Three facts about northern California’s devastating fires

October 7, 2015

A Valley fire in Lake County, California, has destroyed hundreds of homes and businesses and seems to just be getting started. This comes on the heels of dozens of wildfires in the Northern California area, the largest of which has burned some 135,000 acres and threatened entire groves in Sequoia National Forest, according to the U.S. Forest Service. However, the Lake County fire is the least contained and is resulting in ad-hoc evacuations that leave many fearing for their lives. Here are a few things everyone should know about the Northern California fires.

It’s as bad as they say

California Gov. Jerry Brown had already declared a state of emergency on Fri. the 11th for Amador and Calaveras Counties before doing the same in Napa and Lake County. And for good reason: the Lake County fire is running wild and only 5% contained. It has been moving along two fronts and has so far destroyed 62,000 acres. This is according to Cal Fire (California Department of Forestry and Fire Protection). Officials in the area are calling it the worst fire the area has ever seen. Up to now, some 1,400 firefighters have been deployed to combat the problem.

Small town destruction

In many ways, Northern California’s Middletown is the prototypical rural “small town” that many politicians like to evoke in stump speeches. What commerce there is comes in the form of small businesses, and folks spend their weekends watching high school football games and taking their kids to soccer. That’s why the fire’s destruction of a brand-new elementary school has hit the town particularly hard. The unpredictable nature of this beast—some structures are left standing while those adjacent are reduced to nothing but char—make it all the more frustrating in the wake of all the destruction.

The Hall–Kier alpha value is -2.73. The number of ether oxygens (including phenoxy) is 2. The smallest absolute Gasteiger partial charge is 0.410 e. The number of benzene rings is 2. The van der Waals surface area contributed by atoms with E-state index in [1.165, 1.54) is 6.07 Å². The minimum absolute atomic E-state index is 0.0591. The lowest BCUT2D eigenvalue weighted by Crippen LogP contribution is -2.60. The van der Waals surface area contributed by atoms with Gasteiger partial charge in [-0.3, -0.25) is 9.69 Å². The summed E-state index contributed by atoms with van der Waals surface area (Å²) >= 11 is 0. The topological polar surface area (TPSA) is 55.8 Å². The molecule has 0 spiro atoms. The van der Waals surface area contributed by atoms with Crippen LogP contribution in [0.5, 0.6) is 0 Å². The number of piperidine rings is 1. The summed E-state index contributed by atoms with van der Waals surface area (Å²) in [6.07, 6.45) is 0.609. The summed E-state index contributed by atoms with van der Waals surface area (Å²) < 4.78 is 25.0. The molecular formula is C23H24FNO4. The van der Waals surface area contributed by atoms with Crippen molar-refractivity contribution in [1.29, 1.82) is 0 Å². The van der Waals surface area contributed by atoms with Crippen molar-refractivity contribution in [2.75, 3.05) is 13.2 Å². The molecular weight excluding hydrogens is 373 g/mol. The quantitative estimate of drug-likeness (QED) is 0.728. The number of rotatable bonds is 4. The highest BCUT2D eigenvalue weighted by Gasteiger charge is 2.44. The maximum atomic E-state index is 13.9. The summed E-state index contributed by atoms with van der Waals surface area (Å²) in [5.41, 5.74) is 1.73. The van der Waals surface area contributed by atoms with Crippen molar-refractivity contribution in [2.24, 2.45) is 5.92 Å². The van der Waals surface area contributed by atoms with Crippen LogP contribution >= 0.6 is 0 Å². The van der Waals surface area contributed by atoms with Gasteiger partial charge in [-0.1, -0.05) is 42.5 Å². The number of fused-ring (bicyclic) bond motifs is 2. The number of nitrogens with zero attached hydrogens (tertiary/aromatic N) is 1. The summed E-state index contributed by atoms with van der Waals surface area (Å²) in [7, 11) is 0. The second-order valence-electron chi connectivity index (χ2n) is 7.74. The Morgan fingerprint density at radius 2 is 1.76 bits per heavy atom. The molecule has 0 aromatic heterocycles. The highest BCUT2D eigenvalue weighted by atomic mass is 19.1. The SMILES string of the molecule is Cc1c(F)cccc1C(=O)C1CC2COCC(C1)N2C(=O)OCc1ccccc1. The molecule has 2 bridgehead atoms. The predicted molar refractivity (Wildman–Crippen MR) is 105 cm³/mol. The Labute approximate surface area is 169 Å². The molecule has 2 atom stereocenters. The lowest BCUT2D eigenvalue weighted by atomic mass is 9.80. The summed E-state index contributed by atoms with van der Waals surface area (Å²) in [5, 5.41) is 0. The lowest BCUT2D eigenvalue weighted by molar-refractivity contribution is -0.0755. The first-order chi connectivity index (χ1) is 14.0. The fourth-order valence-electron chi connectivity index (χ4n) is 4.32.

The relief effort

The National Guard has already been called in, but community members are pulling together, too. Evacuation centers have sprung up in the areas hit hardest by the Valley fires, with many folks filling community centers and camping out in their tents and cars. Those whose homes have not burned are joining the relief effort, coordinating donation deliveries and opening their own doors to those in need. It’s inspiring, to be sure, but also disheartening because no one knows how long the evacuees will be forced to stay in the centers. Some volunteers think it may even be months.

Whether the fires were started by man or by lightning strike, one incontrovertible fact remains—devastating wildfires will continue during California’s hotter months so long as the state remains in a drought. It’s only with the onset of water that the flames will abate.